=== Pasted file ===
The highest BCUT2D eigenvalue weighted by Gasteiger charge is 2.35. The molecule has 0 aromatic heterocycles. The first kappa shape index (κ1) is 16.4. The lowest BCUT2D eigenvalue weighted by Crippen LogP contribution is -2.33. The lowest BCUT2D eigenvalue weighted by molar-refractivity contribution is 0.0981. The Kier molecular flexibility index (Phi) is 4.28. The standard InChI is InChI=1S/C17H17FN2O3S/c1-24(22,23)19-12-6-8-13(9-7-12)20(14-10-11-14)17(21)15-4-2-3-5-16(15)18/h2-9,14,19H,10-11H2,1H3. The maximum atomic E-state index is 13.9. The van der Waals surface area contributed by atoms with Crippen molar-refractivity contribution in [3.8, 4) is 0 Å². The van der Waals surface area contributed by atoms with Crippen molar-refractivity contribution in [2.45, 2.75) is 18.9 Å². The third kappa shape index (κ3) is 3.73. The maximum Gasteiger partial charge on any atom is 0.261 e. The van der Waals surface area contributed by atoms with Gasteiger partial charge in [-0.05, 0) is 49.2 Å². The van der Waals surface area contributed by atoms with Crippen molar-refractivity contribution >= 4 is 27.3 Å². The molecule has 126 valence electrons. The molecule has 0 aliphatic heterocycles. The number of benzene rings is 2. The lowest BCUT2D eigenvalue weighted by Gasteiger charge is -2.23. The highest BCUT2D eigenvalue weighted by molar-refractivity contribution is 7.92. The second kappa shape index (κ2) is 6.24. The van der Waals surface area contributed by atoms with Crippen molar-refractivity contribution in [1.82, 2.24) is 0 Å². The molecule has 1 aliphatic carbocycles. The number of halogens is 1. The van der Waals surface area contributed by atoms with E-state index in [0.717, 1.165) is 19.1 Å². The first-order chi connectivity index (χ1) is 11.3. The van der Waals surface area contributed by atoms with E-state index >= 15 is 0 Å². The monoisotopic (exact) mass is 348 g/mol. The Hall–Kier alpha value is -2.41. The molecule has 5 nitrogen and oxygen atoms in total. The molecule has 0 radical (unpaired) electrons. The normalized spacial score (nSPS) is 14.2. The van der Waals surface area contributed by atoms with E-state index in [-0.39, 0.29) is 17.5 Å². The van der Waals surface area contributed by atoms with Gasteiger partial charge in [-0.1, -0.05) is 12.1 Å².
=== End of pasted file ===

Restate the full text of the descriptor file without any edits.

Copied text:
The highest BCUT2D eigenvalue weighted by Gasteiger charge is 2.35. The molecule has 0 aromatic heterocycles. The first kappa shape index (κ1) is 16.4. The lowest BCUT2D eigenvalue weighted by Crippen LogP contribution is -2.33. The lowest BCUT2D eigenvalue weighted by molar-refractivity contribution is 0.0981. The Kier molecular flexibility index (Phi) is 4.28. The standard InChI is InChI=1S/C17H17FN2O3S/c1-24(22,23)19-12-6-8-13(9-7-12)20(14-10-11-14)17(21)15-4-2-3-5-16(15)18/h2-9,14,19H,10-11H2,1H3. The maximum atomic E-state index is 13.9. The van der Waals surface area contributed by atoms with Crippen molar-refractivity contribution in [3.8, 4) is 0 Å². The van der Waals surface area contributed by atoms with Crippen molar-refractivity contribution in [2.45, 2.75) is 18.9 Å². The third kappa shape index (κ3) is 3.73. The maximum Gasteiger partial charge on any atom is 0.261 e. The van der Waals surface area contributed by atoms with Gasteiger partial charge in [-0.05, 0) is 49.2 Å². The van der Waals surface area contributed by atoms with Crippen molar-refractivity contribution >= 4 is 27.3 Å². The molecule has 126 valence electrons. The molecule has 0 aliphatic heterocycles. The number of benzene rings is 2. The lowest BCUT2D eigenvalue weighted by Gasteiger charge is -2.23. The highest BCUT2D eigenvalue weighted by molar-refractivity contribution is 7.92. The second kappa shape index (κ2) is 6.24. The van der Waals surface area contributed by atoms with Crippen molar-refractivity contribution in [1.82, 2.24) is 0 Å². The molecule has 1 aliphatic carbocycles. The number of halogens is 1. The van der Waals surface area contributed by atoms with E-state index in [0.717, 1.165) is 19.1 Å². The first-order chi connectivity index (χ1) is 11.3. The van der Waals surface area contributed by atoms with E-state index >= 15 is 0 Å². The monoisotopic (exact) mass is 348 g/mol. The Hall–Kier alpha value is -2.41. The molecule has 5 nitrogen and oxygen atoms in total. The molecule has 0 radical (unpaired) electrons. The normalized spacial score (nSPS) is 14.2. The van der Waals surface area contributed by atoms with E-state index in [-0.39, 0.29) is 17.5 Å². The van der Waals surface area contributed by atoms with Gasteiger partial charge in [-0.1, -0.05) is 12.1 Å².